It is indeed so that regulation and liberalisation happen in cycles, and periods of deregulation are often followed by periods of re-regulation. Given the devastating effects of the most recent global financial crisis, the astronomical social costs resulting from it, and the perceptions around the role that financial engineering and technology alongside deficient supervision and regulation played in the run-up to the crisis, we have inevitably been catapulted into an epoch of re-regulation.
Regulators and economic agents alike face a number of challenges at this point in time. These include:
1. International standards have been developed - for markets, regulators and participants - to assist with the management of risks and even behaviour. Whether they are encapsulated in the new Basel III requirements for capital or liquidity, or in the Principles for financial market infrastructures, or in the codes of conduct, these standards are introducing requirements that require adherence. Non-compliance with these standards is likely to lead to hefty penalties. There is a strong demand for participants to be accountable and responsible, and to incur liability if they are not playing by the rules. This has resulted in numerous large financial-sector firms being slapped with fines running into billions of dollars.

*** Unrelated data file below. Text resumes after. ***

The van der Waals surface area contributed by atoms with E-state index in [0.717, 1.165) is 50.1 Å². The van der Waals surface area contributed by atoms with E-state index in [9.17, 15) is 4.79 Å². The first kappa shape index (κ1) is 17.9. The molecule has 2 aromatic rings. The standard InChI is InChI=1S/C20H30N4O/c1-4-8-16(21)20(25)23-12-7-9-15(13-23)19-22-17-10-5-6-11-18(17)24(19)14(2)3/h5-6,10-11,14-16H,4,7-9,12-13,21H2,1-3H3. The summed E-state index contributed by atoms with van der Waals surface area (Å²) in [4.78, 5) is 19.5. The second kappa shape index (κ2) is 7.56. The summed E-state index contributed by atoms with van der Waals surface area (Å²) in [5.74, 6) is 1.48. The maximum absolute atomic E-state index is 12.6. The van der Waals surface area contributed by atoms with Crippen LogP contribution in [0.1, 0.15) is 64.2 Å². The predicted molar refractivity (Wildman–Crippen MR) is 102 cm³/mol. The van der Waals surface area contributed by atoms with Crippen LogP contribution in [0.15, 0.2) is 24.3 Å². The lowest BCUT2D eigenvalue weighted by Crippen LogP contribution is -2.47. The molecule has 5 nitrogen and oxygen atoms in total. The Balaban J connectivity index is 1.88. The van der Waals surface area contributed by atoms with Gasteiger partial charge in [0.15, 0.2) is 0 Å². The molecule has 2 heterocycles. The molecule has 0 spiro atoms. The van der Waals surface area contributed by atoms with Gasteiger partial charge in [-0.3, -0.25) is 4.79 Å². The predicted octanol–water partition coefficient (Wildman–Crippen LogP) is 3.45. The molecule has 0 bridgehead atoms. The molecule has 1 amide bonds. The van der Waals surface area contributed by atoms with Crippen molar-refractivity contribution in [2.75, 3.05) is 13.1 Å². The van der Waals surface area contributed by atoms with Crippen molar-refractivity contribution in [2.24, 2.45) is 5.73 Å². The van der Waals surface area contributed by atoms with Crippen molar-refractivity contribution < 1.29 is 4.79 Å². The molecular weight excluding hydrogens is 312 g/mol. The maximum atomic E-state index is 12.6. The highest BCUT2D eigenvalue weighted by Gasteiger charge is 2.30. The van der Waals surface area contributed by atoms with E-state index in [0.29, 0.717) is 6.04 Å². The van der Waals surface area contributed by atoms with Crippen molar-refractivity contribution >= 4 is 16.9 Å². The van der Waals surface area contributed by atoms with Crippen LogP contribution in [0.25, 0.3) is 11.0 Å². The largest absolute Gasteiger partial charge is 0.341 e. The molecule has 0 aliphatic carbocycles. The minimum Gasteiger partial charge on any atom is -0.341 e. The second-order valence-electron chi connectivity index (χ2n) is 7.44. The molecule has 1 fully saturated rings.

2. Standards are inextricably linked to the next point, which is governance arrangements and remuneration. Governance arrangements have been a focal point for some time now, and recent events in international markets have highlighted the importance of good governance and of ethical behaviour from all stakeholders. The global financial crisis has also refocused the attention of regulators on the remuneration structures of management and other individuals participating in financial markets and systems. This, in some ways, can be related to what economist describe as the "agency problem" and which under certain conditions may result in risk-shifting. This is a key area of focus of reform in attempts to promote the soundness of the financial sector in particular, hence governance arrangements and remuneration continue to be intensely discussed at various international regulatory forums.